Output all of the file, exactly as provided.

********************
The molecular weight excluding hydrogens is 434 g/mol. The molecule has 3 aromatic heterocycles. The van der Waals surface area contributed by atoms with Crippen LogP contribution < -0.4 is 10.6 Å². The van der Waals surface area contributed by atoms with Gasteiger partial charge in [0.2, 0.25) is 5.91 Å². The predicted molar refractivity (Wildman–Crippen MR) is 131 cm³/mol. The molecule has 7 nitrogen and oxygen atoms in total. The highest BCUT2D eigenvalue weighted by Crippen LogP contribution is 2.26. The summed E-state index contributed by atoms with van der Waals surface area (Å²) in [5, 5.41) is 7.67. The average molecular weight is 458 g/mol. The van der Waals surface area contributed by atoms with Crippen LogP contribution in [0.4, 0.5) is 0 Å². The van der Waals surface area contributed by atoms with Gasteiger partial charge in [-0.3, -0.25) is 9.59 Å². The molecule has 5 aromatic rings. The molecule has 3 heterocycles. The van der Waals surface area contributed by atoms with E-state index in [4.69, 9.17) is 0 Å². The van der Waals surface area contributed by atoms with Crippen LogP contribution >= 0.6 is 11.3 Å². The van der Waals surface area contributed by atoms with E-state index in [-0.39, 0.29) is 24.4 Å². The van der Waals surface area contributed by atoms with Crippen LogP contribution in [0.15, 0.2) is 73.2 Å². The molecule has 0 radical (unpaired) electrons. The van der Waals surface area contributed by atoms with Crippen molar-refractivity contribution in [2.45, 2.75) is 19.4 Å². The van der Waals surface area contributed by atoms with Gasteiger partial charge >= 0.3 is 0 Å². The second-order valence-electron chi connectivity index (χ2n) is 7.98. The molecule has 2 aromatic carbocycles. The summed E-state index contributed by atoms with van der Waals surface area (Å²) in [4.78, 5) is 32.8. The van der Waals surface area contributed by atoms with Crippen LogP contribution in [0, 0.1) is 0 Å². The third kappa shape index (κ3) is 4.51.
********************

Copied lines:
The molecular weight excluding hydrogens is 434 g/mol. The molecule has 3 aromatic heterocycles. The van der Waals surface area contributed by atoms with Crippen LogP contribution < -0.4 is 10.6 Å². The van der Waals surface area contributed by atoms with Gasteiger partial charge in [0.2, 0.25) is 5.91 Å². The predicted molar refractivity (Wildman–Crippen MR) is 131 cm³/mol. The molecule has 7 nitrogen and oxygen atoms in total. The highest BCUT2D eigenvalue weighted by Crippen LogP contribution is 2.26. The summed E-state index contributed by atoms with van der Waals surface area (Å²) in [5, 5.41) is 7.67. The average molecular weight is 458 g/mol. The van der Waals surface area contributed by atoms with Crippen LogP contribution in [0.4, 0.5) is 0 Å². The van der Waals surface area contributed by atoms with Gasteiger partial charge in [-0.3, -0.25) is 9.59 Å². The molecule has 5 aromatic rings. The molecule has 3 heterocycles. The van der Waals surface area contributed by atoms with E-state index in [4.69, 9.17) is 0 Å². The van der Waals surface area contributed by atoms with Crippen LogP contribution >= 0.6 is 11.3 Å². The van der Waals surface area contributed by atoms with E-state index in [-0.39, 0.29) is 24.4 Å². The van der Waals surface area contributed by atoms with Crippen LogP contribution in [0.15, 0.2) is 73.2 Å². The molecule has 0 radical (unpaired) electrons. The van der Waals surface area contributed by atoms with Crippen molar-refractivity contribution in [2.45, 2.75) is 19.4 Å². The van der Waals surface area contributed by atoms with Gasteiger partial charge >= 0.3 is 0 Å². The second-order valence-electron chi connectivity index (χ2n) is 7.98. The molecule has 2 aromatic carbocycles. The summed E-state index contributed by atoms with van der Waals surface area (Å²) in [4.78, 5) is 32.8. The van der Waals surface area contributed by atoms with Crippen LogP contribution in [0, 0.1) is 0 Å². The third kappa shape index (κ3) is 4.51.